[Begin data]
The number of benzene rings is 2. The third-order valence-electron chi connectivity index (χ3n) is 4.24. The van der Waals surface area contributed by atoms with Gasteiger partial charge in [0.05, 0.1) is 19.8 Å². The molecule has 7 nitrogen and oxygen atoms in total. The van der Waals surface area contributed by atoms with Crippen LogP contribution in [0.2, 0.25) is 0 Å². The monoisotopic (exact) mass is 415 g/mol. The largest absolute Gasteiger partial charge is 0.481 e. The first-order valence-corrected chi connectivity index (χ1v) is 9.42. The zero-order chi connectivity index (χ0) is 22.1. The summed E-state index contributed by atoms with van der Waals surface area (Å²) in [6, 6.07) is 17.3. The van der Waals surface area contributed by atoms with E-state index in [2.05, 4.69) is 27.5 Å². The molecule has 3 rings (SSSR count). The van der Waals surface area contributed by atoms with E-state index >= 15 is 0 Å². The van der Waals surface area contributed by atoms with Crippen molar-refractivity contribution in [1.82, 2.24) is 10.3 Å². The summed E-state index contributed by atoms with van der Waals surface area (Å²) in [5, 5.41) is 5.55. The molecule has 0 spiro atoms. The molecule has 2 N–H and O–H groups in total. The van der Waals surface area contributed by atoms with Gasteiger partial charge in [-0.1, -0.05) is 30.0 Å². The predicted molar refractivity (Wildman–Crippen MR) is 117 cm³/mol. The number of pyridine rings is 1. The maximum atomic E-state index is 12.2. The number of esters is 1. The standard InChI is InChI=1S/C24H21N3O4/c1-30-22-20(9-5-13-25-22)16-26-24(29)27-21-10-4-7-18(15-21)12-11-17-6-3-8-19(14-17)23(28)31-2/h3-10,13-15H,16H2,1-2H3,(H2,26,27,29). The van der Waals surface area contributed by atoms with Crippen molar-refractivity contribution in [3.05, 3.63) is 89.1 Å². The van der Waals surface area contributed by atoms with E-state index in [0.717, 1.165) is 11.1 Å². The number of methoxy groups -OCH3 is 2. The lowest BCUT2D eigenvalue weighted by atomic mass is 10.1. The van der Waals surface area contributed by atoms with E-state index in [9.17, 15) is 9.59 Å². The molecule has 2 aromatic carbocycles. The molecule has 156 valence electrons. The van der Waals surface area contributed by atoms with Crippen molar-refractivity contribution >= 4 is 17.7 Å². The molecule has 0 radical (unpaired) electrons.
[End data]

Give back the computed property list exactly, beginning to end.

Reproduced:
The number of benzene rings is 2. The third-order valence-electron chi connectivity index (χ3n) is 4.24. The van der Waals surface area contributed by atoms with Gasteiger partial charge in [0.05, 0.1) is 19.8 Å². The molecule has 7 nitrogen and oxygen atoms in total. The van der Waals surface area contributed by atoms with Crippen LogP contribution in [0.2, 0.25) is 0 Å². The monoisotopic (exact) mass is 415 g/mol. The largest absolute Gasteiger partial charge is 0.481 e. The first-order valence-corrected chi connectivity index (χ1v) is 9.42. The zero-order chi connectivity index (χ0) is 22.1. The summed E-state index contributed by atoms with van der Waals surface area (Å²) in [6, 6.07) is 17.3. The van der Waals surface area contributed by atoms with E-state index in [2.05, 4.69) is 27.5 Å². The molecule has 3 rings (SSSR count). The van der Waals surface area contributed by atoms with E-state index >= 15 is 0 Å². The van der Waals surface area contributed by atoms with Crippen molar-refractivity contribution in [1.82, 2.24) is 10.3 Å². The summed E-state index contributed by atoms with van der Waals surface area (Å²) in [5, 5.41) is 5.55. The molecule has 0 spiro atoms. The molecule has 2 N–H and O–H groups in total. The van der Waals surface area contributed by atoms with Gasteiger partial charge in [-0.1, -0.05) is 30.0 Å². The predicted molar refractivity (Wildman–Crippen MR) is 117 cm³/mol. The number of pyridine rings is 1. The maximum atomic E-state index is 12.2. The number of esters is 1. The standard InChI is InChI=1S/C24H21N3O4/c1-30-22-20(9-5-13-25-22)16-26-24(29)27-21-10-4-7-18(15-21)12-11-17-6-3-8-19(14-17)23(28)31-2/h3-10,13-15H,16H2,1-2H3,(H2,26,27,29). The van der Waals surface area contributed by atoms with Crippen molar-refractivity contribution in [3.05, 3.63) is 89.1 Å². The van der Waals surface area contributed by atoms with E-state index in [0.717, 1.165) is 11.1 Å². The number of methoxy groups -OCH3 is 2. The lowest BCUT2D eigenvalue weighted by atomic mass is 10.1. The van der Waals surface area contributed by atoms with E-state index in [9.17, 15) is 9.59 Å². The molecule has 2 aromatic carbocycles. The molecule has 156 valence electrons. The van der Waals surface area contributed by atoms with Crippen molar-refractivity contribution >= 4 is 17.7 Å². The molecule has 0 radical (unpaired) electrons.